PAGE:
Register Now for Webcast on Corticosteroids

 
In the month of June, the Society of Critical Care Medicine (SCCM) will feature a webcast on a critical care topic pertinent to quality patient care:
 
Use of Corticosteroids in Septic Shock
 
Tuesday, June 24, 2014
1:00 p.m. Central Time
Register online today
 
Septic shock is a serious condition often seen in the intensive care unit. Treatment is complicated and options vary. In this webcast from the Society of Critical Care Medicine’s Controversies in Critical Care series, the rationale for use or avoidance of corticosteroids in critically ill patients with septic shock will be discussed. Djilalli Annane, MD, and Greet Van den Berghe, MD, PhD, will highlight the controversies surrounding the use of low-dose corticosteroids and the association with clinical outcomes. The registration fee for this 60-minute webcast is $30 for SCCM members ($40 for nonmembers). For institutions seeking unlimited participation, a $200 group rate is available. Participants will receive 1 hour of continuing education credit.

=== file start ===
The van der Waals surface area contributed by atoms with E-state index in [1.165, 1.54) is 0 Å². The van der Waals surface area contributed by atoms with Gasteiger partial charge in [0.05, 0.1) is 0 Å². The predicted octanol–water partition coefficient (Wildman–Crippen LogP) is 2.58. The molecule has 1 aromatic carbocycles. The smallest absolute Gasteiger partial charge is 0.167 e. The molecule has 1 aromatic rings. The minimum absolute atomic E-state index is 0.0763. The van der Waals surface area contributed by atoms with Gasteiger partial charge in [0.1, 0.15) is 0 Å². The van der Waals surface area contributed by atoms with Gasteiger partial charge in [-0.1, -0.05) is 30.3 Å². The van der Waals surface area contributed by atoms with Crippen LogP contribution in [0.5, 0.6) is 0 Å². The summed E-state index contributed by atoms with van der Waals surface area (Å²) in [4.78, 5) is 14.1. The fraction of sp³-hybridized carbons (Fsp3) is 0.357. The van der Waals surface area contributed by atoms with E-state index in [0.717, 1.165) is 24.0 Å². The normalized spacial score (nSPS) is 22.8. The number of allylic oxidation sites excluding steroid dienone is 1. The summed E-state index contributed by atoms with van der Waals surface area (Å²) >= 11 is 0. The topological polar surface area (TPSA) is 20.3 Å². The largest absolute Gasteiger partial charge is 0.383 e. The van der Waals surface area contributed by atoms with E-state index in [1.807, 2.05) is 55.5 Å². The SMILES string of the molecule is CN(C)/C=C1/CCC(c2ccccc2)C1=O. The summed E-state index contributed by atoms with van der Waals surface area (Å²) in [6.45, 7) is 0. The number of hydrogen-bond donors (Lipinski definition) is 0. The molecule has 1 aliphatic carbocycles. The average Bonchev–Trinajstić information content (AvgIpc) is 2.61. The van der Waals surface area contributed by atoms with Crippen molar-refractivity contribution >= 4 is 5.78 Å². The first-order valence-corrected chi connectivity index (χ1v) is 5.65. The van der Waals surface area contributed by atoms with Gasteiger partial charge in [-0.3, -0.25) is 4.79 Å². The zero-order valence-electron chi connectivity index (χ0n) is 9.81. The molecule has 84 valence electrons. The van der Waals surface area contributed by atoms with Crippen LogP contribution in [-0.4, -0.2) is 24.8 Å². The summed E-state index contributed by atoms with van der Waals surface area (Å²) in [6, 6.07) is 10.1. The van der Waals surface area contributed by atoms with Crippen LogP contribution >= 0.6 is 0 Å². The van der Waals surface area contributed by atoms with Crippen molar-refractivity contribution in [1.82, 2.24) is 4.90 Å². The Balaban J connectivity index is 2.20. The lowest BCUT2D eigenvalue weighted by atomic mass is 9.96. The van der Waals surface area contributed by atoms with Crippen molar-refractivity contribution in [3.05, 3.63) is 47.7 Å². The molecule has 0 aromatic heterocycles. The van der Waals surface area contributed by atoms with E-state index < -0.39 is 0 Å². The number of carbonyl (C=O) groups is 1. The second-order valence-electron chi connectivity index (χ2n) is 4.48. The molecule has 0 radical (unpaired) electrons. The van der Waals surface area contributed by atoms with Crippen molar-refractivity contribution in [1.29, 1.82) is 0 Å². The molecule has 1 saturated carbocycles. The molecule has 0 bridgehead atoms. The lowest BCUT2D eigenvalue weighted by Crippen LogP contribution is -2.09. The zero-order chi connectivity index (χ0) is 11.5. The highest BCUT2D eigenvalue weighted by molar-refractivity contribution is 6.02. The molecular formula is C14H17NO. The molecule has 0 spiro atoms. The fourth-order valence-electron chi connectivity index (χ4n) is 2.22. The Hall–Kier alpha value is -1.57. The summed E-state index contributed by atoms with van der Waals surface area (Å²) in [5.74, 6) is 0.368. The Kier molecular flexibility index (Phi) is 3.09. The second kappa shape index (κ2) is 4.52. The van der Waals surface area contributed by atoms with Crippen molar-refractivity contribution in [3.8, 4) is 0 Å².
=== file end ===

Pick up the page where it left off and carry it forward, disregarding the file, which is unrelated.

Learning Objectives
 
 •List the rationales for the use of low-dose steroids in septic shock
 •Explain the controversies surrounding steroid use and clinical outcomes
 •Describe the context in which steroids should be used (e.g., dose, duration, severe sepsis versus septic shock)
 •Outline the end points for use of steroids (e.g., mortality versus shock reversal)
 •Categorize the adverse effects expected for steroid use in the critically ill
 •Review the 2012 Surviving Sepsis Campaign guidelines regarding recommendations for steroid use
 
If you have any questions regarding this webcast, please contact SCCM Customer Service at +1 847 827-6888.
 
The Controversies in Critical Care webcast series is a joint project of the SCCM Scientific Review Committee and the American College of Critical Care Medicine’s Ethics Committee. This series is intended to provide insight into topics in critical care medicine for which no clear consensus or unequivocal evidence is available to guide practice decisions.